Wilco at the Riverside Theater
You want the short version, the kind you get in a tweet or the blurb on a poster? Here you go: that was the best concert I’ve ever been privileged to witness. Why? Because fucking Wilco, that’s why.
I’ve seen Jeff Tweedy and his bandmates in nearly all of their different incarnations and numbers all along the way. I’ve seen them in a small Chicago club in the Being There days. I saw them along with hundreds of thousands of fans whipped into a sweaty frenzy at Summerfest shortly after A Ghost is Born was released. I watched the concert documentary Ashes of American Flags (
that one with the Hoan Bridge on its poster) on a quiet night at Turner Hall. I am a fan, but I was determined to put on my critic’s hat for the sake of an article. Wilco makes it very difficult.
Sure, I could complain: after a charming acoustic set by legendary songwriter and musician Nick Lowe, it was almost 10 p.m. before the band took the stage. By that time, the sold-out audience in the Riverside Theater on Friday night was sufficiently sloshed.
But by the third song, they had blown everyone away. You realized by that point that the technically rich detail of sound (the end of every song meant a fresh change of guitar for everyone) and the extraordinary light show turned a concert into a concert experience. The roaring applause that came down sounded like an opera house on opening night.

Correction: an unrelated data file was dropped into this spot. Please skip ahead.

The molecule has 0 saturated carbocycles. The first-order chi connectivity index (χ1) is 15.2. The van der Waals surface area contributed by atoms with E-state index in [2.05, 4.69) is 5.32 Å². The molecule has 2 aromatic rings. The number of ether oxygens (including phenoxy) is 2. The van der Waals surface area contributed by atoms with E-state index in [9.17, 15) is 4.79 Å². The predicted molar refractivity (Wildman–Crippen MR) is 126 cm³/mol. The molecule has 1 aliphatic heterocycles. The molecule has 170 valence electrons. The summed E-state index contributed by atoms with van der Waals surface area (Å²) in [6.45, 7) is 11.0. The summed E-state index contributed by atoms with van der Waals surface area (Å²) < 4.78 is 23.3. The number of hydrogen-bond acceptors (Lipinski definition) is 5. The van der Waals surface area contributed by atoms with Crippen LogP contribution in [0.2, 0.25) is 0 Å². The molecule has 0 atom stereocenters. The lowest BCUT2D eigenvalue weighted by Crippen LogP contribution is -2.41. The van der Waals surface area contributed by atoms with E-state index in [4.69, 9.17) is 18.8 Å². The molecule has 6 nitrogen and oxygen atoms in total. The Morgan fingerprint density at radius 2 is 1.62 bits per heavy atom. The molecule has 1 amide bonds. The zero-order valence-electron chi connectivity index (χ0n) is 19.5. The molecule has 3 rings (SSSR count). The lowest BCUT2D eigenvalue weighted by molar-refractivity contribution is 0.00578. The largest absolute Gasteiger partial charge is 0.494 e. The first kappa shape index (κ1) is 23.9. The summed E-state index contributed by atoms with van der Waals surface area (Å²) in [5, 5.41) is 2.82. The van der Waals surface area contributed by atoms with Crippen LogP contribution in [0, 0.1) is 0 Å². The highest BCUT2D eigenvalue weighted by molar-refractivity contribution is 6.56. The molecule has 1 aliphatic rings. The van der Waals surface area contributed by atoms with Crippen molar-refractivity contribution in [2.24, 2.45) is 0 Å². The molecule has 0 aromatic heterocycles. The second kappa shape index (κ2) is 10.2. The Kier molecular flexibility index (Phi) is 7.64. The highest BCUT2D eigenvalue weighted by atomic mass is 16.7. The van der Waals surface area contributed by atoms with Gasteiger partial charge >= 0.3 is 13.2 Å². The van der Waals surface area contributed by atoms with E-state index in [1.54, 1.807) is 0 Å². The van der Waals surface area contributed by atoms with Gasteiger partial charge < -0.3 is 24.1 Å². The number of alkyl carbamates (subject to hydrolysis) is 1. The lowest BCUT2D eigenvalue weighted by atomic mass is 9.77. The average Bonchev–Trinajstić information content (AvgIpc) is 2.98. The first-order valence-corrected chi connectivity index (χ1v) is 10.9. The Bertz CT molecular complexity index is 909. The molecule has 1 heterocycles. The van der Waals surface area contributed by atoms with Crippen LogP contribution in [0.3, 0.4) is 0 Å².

I could also complain that Tweedy’s banter with the crowd waivered between snide and cocky to a soothing and pandering kind of masochism. But truth be told, that drunk kid up front needed heckling. Plus, Tweedy looked healthy and into it, bopping along to his own songs like a toddler who has just discovered music. It was great to see him smile widely.
I wondered what the Riverside was going to be like for this show. I’m still sore I missed out on the reportedly legendary two-night set in 2009 hosted at the Pabst Theater. The Riverside is a little more roomy, a little less intimate, but it was just right for this show; a mix of high-energy with space enough to spin off into supersonic glory while at other times still small enough during gentler, kinder songs to feel the love. Whoever designed the stage with the LED-mini spotlights, the hanky ghosts with timed bulbs (you had to be there), and the complex projector show deserves some kind of award. It drove everyone into a kind of rhythmic spasm, like the Holy Spirit had entered them.
What’s that line Fairuza Balk as ‘band-aid’ Sapphire says in the movie Almost Famous? “To truly love some silly little piece of music, or some band, so much that it hurts?” That was the crowd, in a nutshell.
The band came out for the encore and played another 40 minutes. They then came out for a second encore, bringing Nick Lowe on stage for a great rendition of his classic hit “Cruel to be Kind.” Though the crowd was exhausted, they still wanted more. But the midnight hour was nigh, and Wilco left the stage arm-in-arm before the magic of the night could dissolve.